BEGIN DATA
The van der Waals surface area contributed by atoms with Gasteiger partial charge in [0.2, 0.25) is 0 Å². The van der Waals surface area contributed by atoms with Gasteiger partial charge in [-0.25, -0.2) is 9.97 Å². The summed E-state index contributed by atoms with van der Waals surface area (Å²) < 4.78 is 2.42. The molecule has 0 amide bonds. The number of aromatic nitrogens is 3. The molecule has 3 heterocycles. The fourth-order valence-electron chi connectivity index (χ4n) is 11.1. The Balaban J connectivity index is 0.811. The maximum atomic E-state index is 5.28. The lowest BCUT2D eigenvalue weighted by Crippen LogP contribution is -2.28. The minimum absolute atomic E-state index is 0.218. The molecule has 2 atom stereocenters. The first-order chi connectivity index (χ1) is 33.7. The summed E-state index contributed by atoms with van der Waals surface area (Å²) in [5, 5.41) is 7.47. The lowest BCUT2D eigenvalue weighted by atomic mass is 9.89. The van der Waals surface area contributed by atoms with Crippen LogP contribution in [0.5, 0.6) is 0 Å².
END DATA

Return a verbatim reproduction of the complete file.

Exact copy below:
The van der Waals surface area contributed by atoms with Gasteiger partial charge in [0.2, 0.25) is 0 Å². The van der Waals surface area contributed by atoms with Gasteiger partial charge in [-0.25, -0.2) is 9.97 Å². The summed E-state index contributed by atoms with van der Waals surface area (Å²) < 4.78 is 2.42. The molecule has 0 amide bonds. The number of aromatic nitrogens is 3. The molecule has 3 heterocycles. The fourth-order valence-electron chi connectivity index (χ4n) is 11.1. The Balaban J connectivity index is 0.811. The maximum atomic E-state index is 5.28. The lowest BCUT2D eigenvalue weighted by Crippen LogP contribution is -2.28. The minimum absolute atomic E-state index is 0.218. The molecule has 2 atom stereocenters. The first-order chi connectivity index (χ1) is 33.7. The summed E-state index contributed by atoms with van der Waals surface area (Å²) in [5, 5.41) is 7.47. The lowest BCUT2D eigenvalue weighted by atomic mass is 9.89. The van der Waals surface area contributed by atoms with Crippen LogP contribution in [0.5, 0.6) is 0 Å².